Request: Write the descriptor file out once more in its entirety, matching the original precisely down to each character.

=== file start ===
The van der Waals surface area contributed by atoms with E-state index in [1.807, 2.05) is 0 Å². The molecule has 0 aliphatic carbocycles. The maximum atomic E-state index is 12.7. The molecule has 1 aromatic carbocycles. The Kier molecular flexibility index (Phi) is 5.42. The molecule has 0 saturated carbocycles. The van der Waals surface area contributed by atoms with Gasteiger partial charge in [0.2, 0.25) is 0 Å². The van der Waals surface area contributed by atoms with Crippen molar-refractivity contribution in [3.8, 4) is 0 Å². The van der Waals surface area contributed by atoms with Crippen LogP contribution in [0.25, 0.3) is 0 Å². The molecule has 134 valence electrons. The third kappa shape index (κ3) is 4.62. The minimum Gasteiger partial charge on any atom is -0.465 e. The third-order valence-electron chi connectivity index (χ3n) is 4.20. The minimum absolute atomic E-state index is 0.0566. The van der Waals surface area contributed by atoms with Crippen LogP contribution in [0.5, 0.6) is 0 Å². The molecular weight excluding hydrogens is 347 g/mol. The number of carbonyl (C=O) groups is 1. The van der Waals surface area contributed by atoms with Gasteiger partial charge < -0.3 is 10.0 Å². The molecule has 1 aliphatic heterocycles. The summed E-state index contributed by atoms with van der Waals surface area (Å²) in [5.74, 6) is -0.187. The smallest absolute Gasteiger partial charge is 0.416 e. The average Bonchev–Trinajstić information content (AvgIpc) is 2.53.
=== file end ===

The van der Waals surface area contributed by atoms with E-state index in [1.807, 2.05) is 0 Å². The molecule has 0 aliphatic carbocycles. The maximum atomic E-state index is 12.7. The molecule has 1 aromatic carbocycles. The Kier molecular flexibility index (Phi) is 5.42. The molecule has 0 saturated carbocycles. The van der Waals surface area contributed by atoms with Gasteiger partial charge in [0.2, 0.25) is 0 Å². The van der Waals surface area contributed by atoms with Crippen molar-refractivity contribution in [3.8, 4) is 0 Å². The van der Waals surface area contributed by atoms with Crippen LogP contribution in [0.25, 0.3) is 0 Å². The molecule has 134 valence electrons. The third kappa shape index (κ3) is 4.62. The minimum Gasteiger partial charge on any atom is -0.465 e. The third-order valence-electron chi connectivity index (χ3n) is 4.20. The minimum absolute atomic E-state index is 0.0566. The van der Waals surface area contributed by atoms with Crippen LogP contribution in [0.5, 0.6) is 0 Å². The molecular weight excluding hydrogens is 347 g/mol. The number of carbonyl (C=O) groups is 1. The van der Waals surface area contributed by atoms with Gasteiger partial charge < -0.3 is 10.0 Å². The molecule has 1 aliphatic heterocycles. The summed E-state index contributed by atoms with van der Waals surface area (Å²) in [5.74, 6) is -0.187. The smallest absolute Gasteiger partial charge is 0.416 e. The average Bonchev–Trinajstić information content (AvgIpc) is 2.53.